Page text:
Judge grants LG&E seizure of land through Bernheim Forest for natural gas pipeline
CLERMONT, Ky. (WAVE) - A Bullitt County judge has ruled for Louisville Gas & Electric in a long-running court case to install a natural gas pipeline that would run through Bernheim Arboretum and Research Forest.
Judge Rodney Burress of Bullitt Circuit Court ruled on Mar. 31 that LG&E is authorized to seize a portion of land that goes through Bernheim’s Cedar Grove wildlife corridor for the pipeline.
On Wednesday, an unseasonably warm spring break day brought crowds to Bernheim Forest.
Some visitors expressed concern over the pipeline plans.
”It doesn’t just affect the park goers, but it affects the whole ecosystem here,” Leslie Klinger said. “The animals, plants, trees, even down to the kiddos. So, they’re used to seeing it like this, not with big paths of trees missing.”
The ruling allows LG&E to dig a 4,000 foot pipeline through a remote part of the forest. Forest supporters claim it puts at risk valuable waterways, rare habitat and endangered species.
There are fears the ruling will open the door to more intrusions.
”It’s not a small thing, it’s just one of hundreds and hundreds of situations where this development is continuing in an unsustainable way,” Greater Louisville Sierra Club Chair Terrell Holder said. “This kind of new business as usual is just not acceptable. We have to find a better way. We have to look at sustainable development, ways to grow and prosper and thrive without destroying all the land around us.”
LG&E previously said the new pipeline would benefit residents of Bullitt County, as the county currently operates on a single gas pipeline.
The pipeline will go through a portion of Bernheim’s nearly 500-acre Cedar Grove Wildlife Corridor.
Distant from areas frequented by visitors, the Corridor was intended to be protected as a safe place for nature and wildlife to thrive.
Frequent Forest visitor and Bernheim volunteer Lynn Medley questioned the ruling and its priorities.
”Actually, it’s a private company for profit that’s taking a private nonprofit’s land, condemning them,” Medley said. “So, what happens next doesn’t look promising.”
Holder said supporters are planning their next move. He said a legal appeal has not been ruled out.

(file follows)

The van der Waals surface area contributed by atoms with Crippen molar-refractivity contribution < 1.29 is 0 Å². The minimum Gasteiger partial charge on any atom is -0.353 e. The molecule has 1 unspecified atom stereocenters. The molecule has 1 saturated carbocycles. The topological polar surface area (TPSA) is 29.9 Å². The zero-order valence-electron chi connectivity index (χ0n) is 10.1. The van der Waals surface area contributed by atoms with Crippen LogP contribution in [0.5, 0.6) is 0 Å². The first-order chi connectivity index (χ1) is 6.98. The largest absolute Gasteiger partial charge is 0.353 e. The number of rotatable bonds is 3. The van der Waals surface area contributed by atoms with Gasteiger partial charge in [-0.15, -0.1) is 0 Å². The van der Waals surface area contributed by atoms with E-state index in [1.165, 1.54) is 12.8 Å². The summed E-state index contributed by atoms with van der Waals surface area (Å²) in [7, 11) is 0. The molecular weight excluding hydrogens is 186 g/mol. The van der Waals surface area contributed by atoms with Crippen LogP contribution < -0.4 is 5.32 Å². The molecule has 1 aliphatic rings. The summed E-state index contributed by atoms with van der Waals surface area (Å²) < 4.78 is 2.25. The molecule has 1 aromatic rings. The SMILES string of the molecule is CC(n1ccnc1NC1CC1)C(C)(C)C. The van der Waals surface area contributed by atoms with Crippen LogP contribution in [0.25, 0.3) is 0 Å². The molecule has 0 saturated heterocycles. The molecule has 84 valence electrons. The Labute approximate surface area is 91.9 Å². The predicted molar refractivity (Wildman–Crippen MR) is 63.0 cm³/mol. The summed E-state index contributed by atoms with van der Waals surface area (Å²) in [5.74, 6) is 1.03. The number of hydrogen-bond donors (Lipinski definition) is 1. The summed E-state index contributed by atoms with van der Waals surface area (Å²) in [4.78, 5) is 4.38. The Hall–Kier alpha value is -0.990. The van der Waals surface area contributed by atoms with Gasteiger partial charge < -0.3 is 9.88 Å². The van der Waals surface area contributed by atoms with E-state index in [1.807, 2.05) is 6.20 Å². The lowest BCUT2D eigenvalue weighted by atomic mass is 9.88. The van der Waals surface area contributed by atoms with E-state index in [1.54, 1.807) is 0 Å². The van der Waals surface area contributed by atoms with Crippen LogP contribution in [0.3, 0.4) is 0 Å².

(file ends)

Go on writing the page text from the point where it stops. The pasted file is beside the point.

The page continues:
If that pipeline were to go out, LG&E said thousands of customers could be without heat.
Bernheim filed a complaint in 2019 against LG&E, saying they were denied due process and did not get proper regulatory certificates.
- Hearings begin for LG&E, Bernheim Forest natural gas pipeline lawsuit
- Court of Appeals hears arguments on proposed pipeline through Bernheim Forest
- Bullitt County pipeline opponents talk appeal after legal setback
- Bernheim Forest has 20 days to make case against LG&E’s bid to build pipeline
- Bernheim Forest takes effort to protect the land on the road
- Bernheim Arboretum and Research Forest files complaint against LG&E
- LG&E plans to build new pipeline in Bullitt County
Documents state at the time, LG&E had easements for nine of the 12 proposed miles for the new Bullitt County pipeline, but Bernheim was the holdout.
Bernheim argued that the pipeline could damage the ecosystem as well as some of the habitats and endangered species within the park.
The land where the pipeline would be built is being used for research of rare and endangered species of plants and animals.
In a statement sent by Bernheim Forest officials on Wednesday, the construction would “destroy habitat for several endangered bat species” and a rare population of the bluff vertigo snail.
Officials said the pipeline would pump hydrocarbons across Bernheim for the next 70 years at least.
“The procedural regulations and many laws in Kentucky (and many other states) are written to greatly favor extractive industries and highway projects over the rights of private landowners,” Bernheim said in a statement.
In court documents, Burress stated LG&E satisfied all requirements to exercise “eminent domain” over the property and grant access to start constructing the pipeline.
“While Bernheim alleges that there are alternate routes which could have been selected, this court does not find one iota of evidence to support any claim of bad faith or abuse of discretion by LG&E in the selection of its route,” Burress said in his judgment.
LG&E said its next steps following the judgment is to finalize property rights and permit approvals for the pipeline.
“We are pleased with the outcome of the proceeding and look forward to continuing this much needed project, which was approved by the KPSC in 2017,” LG&E said in a statement. “This project will enhance reliability for current customers in the area and expand capacity to support the energy needs of this quickly growing region.”
Bernheim said it would continue the fight to protect natural places and ecosystems and has not determined the next steps, but a possible appeal could come at a later time.
Read the full judgment below:
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